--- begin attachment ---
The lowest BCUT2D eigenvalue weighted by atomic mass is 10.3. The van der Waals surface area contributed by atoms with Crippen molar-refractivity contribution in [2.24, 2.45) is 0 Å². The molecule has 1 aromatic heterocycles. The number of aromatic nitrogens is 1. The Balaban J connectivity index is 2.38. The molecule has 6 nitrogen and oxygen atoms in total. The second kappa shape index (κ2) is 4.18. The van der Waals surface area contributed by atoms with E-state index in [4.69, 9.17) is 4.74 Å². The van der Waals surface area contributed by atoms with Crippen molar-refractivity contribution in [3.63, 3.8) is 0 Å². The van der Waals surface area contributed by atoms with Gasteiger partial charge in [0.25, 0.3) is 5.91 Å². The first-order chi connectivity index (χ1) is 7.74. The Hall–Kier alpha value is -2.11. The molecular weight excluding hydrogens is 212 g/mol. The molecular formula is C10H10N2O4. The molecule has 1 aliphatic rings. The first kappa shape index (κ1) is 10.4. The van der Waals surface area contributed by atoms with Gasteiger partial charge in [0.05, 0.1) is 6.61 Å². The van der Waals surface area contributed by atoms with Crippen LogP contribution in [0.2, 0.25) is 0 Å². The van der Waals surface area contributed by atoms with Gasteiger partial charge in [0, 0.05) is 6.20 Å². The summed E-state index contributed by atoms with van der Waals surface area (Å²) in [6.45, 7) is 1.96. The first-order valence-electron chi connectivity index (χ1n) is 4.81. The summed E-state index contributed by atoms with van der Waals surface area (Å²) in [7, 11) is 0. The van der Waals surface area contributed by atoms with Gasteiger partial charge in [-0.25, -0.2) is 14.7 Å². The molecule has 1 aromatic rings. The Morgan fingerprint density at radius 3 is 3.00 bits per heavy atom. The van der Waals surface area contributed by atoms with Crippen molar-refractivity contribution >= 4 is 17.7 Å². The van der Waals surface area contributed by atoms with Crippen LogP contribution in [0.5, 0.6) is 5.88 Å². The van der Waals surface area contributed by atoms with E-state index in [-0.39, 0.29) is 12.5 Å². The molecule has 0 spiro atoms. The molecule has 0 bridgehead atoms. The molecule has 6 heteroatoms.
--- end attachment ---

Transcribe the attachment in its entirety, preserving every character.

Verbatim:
The lowest BCUT2D eigenvalue weighted by atomic mass is 10.3. The van der Waals surface area contributed by atoms with Crippen molar-refractivity contribution in [2.24, 2.45) is 0 Å². The molecule has 1 aromatic heterocycles. The number of aromatic nitrogens is 1. The Balaban J connectivity index is 2.38. The molecule has 6 nitrogen and oxygen atoms in total. The second kappa shape index (κ2) is 4.18. The van der Waals surface area contributed by atoms with E-state index in [4.69, 9.17) is 4.74 Å². The van der Waals surface area contributed by atoms with Crippen molar-refractivity contribution in [3.63, 3.8) is 0 Å². The van der Waals surface area contributed by atoms with Gasteiger partial charge in [0.25, 0.3) is 5.91 Å². The first-order chi connectivity index (χ1) is 7.74. The Hall–Kier alpha value is -2.11. The molecular weight excluding hydrogens is 212 g/mol. The molecular formula is C10H10N2O4. The molecule has 1 aliphatic rings. The first kappa shape index (κ1) is 10.4. The van der Waals surface area contributed by atoms with Gasteiger partial charge in [0.05, 0.1) is 6.61 Å². The van der Waals surface area contributed by atoms with Crippen LogP contribution in [0.2, 0.25) is 0 Å². The van der Waals surface area contributed by atoms with Gasteiger partial charge in [0, 0.05) is 6.20 Å². The summed E-state index contributed by atoms with van der Waals surface area (Å²) in [6.45, 7) is 1.96. The first-order valence-electron chi connectivity index (χ1n) is 4.81. The summed E-state index contributed by atoms with van der Waals surface area (Å²) in [7, 11) is 0. The van der Waals surface area contributed by atoms with Gasteiger partial charge in [-0.25, -0.2) is 14.7 Å². The molecule has 1 aromatic rings. The Morgan fingerprint density at radius 3 is 3.00 bits per heavy atom. The van der Waals surface area contributed by atoms with Crippen molar-refractivity contribution >= 4 is 17.7 Å². The van der Waals surface area contributed by atoms with Crippen LogP contribution in [0.5, 0.6) is 5.88 Å². The van der Waals surface area contributed by atoms with E-state index in [-0.39, 0.29) is 12.5 Å². The molecule has 0 spiro atoms. The molecule has 0 bridgehead atoms. The molecule has 6 heteroatoms.